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Set up in 1978, to provide a platform for music from the Bristol (UK) area to reach a wider audience. Initially run as a partnership between Tony Dodd (Tony's Records, & ace guitar man) and Simon Edwards (local musician & manager), though after the first release Tony decided to concentrate on the shop & Heartbeat became a one man operation. A number of singles & albums were subsequently released around the label flagship "Avon Calling" - The Bristol Compilation LP, which went on to bring Bristol music much deserved critical acclaim & thanks to John Peel a good deal of national airplay.

The story as told in the sleeve notes of AVON CALLING
the re-release 2005.

Interview with Simon Edwards

features music from:
THE SPICS
GLAXO BABIES
THE NUMBERS
COLORTAPES


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The punk era has been the subject of much revisionism over the past few years. I'll rephrase that. The punk era has been the subject of a load of complete horseshit over the past few years. Every docudrama set in 1976 has hordes of punks in bondage gear roaming the streets to a soundtrack from the Clash. Well, let me tell you, quite apart from the Clash's first single not coming out until 1977 (clue: the B-side, called '1977'), punk was a very minor part of the cultural landscape through the whole of the late 70's. Gerry Rafferty had his first hit with 'Baker Street' in 1977. His first hit. Of several. Doesn't feature on the soundtracks of the docudramas much, funnily enough, even though it was actually on the radio, unlike the Clash. Punk and new wave were underground, often literally, and virtually all of it was commercially invisible. It meant a lot to us participants,though, 90% of whom seemed to be in some kind of band and were gagging for a review in the NME, let alone a play on the radio.

reviewAh yes. Punk and new wave. I've seen a lot of rubbish recently written about that distinction. There seems to be a view that there as punk, which was brilliant, and the punk got diluted to a king of power-pop called 'New Wave'. In the parlance of the times, 'bollocks'. New Wave was the new attitude, against the Eagles and Genisis. Punk was part of the new wave, much of which pre-dated the Sex Pistols. Television weren't punks, Wreckless Eric wasn't a punk, Ian Dury wasn't a punk, Pere Ubu weren't punks, but they, and the Sex Pistols and the Buzzcocks and Blondie and...and...and...were the basis for a whole new kind of record collection. A record collection possessed by most of the players on these CDs.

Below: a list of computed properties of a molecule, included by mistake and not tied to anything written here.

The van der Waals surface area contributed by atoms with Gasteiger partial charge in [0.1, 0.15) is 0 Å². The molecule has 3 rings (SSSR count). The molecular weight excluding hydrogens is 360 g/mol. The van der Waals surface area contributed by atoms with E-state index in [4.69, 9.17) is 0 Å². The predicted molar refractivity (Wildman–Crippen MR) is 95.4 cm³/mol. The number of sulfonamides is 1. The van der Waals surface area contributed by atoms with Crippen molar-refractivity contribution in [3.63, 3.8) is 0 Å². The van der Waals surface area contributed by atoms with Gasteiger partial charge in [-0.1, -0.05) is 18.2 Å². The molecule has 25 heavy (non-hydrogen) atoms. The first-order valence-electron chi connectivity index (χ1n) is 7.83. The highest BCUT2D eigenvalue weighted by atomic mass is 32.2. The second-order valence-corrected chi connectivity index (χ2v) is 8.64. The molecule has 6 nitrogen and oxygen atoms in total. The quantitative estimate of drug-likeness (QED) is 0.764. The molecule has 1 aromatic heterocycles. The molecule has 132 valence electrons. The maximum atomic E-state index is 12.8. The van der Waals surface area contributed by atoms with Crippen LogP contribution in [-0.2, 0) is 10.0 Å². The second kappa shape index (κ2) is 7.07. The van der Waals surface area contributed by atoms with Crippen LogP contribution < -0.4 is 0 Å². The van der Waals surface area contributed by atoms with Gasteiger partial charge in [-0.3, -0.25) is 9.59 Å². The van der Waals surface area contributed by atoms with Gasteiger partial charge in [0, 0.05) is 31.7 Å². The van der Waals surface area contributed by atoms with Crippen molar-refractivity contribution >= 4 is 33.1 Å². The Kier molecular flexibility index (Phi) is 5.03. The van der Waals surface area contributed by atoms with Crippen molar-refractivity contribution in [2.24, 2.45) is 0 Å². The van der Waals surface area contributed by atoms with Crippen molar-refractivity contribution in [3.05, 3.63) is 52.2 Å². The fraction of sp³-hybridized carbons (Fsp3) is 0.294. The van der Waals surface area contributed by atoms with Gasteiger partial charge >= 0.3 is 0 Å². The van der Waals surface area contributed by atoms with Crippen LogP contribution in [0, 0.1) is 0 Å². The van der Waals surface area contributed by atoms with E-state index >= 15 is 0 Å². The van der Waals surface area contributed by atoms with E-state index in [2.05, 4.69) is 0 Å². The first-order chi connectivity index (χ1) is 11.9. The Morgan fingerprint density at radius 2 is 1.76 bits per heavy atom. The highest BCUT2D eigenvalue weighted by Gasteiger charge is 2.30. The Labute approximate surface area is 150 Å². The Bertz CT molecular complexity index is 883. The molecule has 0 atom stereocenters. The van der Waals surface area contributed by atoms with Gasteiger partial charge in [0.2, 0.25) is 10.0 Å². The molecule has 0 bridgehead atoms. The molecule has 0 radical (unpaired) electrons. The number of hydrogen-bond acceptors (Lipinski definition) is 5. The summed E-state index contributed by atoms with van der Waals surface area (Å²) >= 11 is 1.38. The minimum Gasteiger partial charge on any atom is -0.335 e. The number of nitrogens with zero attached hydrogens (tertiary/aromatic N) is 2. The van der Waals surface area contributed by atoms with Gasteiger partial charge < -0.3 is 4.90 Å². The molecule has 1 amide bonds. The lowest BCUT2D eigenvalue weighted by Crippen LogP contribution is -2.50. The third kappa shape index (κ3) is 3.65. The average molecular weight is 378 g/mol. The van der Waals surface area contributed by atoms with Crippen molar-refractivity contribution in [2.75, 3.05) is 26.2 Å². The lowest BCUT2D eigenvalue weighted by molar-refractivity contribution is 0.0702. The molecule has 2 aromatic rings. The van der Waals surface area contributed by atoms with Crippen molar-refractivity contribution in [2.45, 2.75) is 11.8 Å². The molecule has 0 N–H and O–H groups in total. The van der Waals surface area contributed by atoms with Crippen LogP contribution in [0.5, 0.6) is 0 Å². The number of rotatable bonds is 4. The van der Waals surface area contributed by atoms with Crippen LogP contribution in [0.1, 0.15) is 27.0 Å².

These CDs will give you actual punks (X-certs), reclaimed pubrockers with skinny trousers and ties (Private Dicks), up-tempo attempted popmeisters (Various Artists), arty kids in a strop (Glaxo Babies), New York bohemian wannabes (Apartment), rock-poetic wannabes (Art Objects), teenage dubheads (Double Vison), closet Doors fans with a grudge (Essentail Bop), and many more. Musicians on this scene ended up playing with Massive Attack, Siouxsie & The Banshees, Tears For Fears, Joboxers, whatever. Other musicians on the scene ended up as regulars in the Wetherspoons in Bristol's shotgun district. It hardly matters. Everything sounds quite different now, though at the time the connections seemed logical, even inevitable. None of it is the Eagles or Genisis, after all, though the keyboard player in Essential Bop seems to be harbouring some secret guilty dreams.

I wasn't present at the very birth of the Bristol punk scene, because I was at college in Sheffield being present at the birth of theirs (The Extras residency at The Broadfield pub, in case anyone's asking). But I was back in Bristol for The Cortinas incendiary set at the 1977 Ashton Court Festival, and I subsequently caught pretty much everyone here in their infancies and was indeed caught in my own infancy a year later, by Fried Egg Records, after which Heartbeat claimed my bands notice.